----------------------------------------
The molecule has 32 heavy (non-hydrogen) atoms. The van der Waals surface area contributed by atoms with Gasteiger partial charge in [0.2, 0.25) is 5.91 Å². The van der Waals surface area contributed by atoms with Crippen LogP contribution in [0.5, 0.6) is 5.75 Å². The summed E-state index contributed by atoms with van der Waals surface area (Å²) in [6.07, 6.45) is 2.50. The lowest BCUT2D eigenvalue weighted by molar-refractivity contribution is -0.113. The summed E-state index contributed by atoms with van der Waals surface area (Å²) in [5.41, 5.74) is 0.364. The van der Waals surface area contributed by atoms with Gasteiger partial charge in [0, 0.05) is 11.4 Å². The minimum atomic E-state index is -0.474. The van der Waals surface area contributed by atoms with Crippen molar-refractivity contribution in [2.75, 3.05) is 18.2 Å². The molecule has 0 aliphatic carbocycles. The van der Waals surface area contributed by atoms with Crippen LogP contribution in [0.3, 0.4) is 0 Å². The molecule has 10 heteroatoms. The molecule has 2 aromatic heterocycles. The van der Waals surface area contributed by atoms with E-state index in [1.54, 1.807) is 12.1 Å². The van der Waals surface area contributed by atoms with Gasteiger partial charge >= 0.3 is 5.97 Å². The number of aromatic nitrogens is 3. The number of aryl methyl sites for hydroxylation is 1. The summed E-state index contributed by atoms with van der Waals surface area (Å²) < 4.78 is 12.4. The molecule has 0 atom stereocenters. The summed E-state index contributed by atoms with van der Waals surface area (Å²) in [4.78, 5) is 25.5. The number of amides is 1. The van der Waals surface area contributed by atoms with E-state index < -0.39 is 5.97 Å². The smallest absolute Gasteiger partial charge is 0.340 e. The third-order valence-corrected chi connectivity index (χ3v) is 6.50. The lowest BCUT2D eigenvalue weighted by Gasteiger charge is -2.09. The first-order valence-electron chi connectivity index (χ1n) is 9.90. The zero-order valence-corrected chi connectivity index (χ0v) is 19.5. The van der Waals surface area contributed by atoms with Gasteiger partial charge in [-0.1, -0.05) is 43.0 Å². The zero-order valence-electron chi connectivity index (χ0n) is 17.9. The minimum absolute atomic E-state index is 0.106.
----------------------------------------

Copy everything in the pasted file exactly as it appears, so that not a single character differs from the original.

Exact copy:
The molecule has 32 heavy (non-hydrogen) atoms. The van der Waals surface area contributed by atoms with Gasteiger partial charge in [0.2, 0.25) is 5.91 Å². The van der Waals surface area contributed by atoms with Crippen LogP contribution in [0.5, 0.6) is 5.75 Å². The summed E-state index contributed by atoms with van der Waals surface area (Å²) in [6.07, 6.45) is 2.50. The lowest BCUT2D eigenvalue weighted by molar-refractivity contribution is -0.113. The summed E-state index contributed by atoms with van der Waals surface area (Å²) in [5.41, 5.74) is 0.364. The van der Waals surface area contributed by atoms with Gasteiger partial charge in [0, 0.05) is 11.4 Å². The minimum atomic E-state index is -0.474. The van der Waals surface area contributed by atoms with Crippen molar-refractivity contribution in [2.75, 3.05) is 18.2 Å². The molecule has 0 aliphatic carbocycles. The van der Waals surface area contributed by atoms with Crippen LogP contribution in [0.3, 0.4) is 0 Å². The molecule has 10 heteroatoms. The molecule has 2 aromatic heterocycles. The van der Waals surface area contributed by atoms with E-state index in [1.54, 1.807) is 12.1 Å². The van der Waals surface area contributed by atoms with Gasteiger partial charge >= 0.3 is 5.97 Å². The number of aromatic nitrogens is 3. The number of aryl methyl sites for hydroxylation is 1. The summed E-state index contributed by atoms with van der Waals surface area (Å²) < 4.78 is 12.4. The molecule has 0 atom stereocenters. The summed E-state index contributed by atoms with van der Waals surface area (Å²) in [4.78, 5) is 25.5. The number of amides is 1. The van der Waals surface area contributed by atoms with E-state index < -0.39 is 5.97 Å². The smallest absolute Gasteiger partial charge is 0.340 e. The third-order valence-corrected chi connectivity index (χ3v) is 6.50. The lowest BCUT2D eigenvalue weighted by Gasteiger charge is -2.09. The first-order valence-electron chi connectivity index (χ1n) is 9.90. The zero-order valence-corrected chi connectivity index (χ0v) is 19.5. The van der Waals surface area contributed by atoms with Gasteiger partial charge in [-0.1, -0.05) is 43.0 Å². The zero-order valence-electron chi connectivity index (χ0n) is 17.9. The minimum absolute atomic E-state index is 0.106.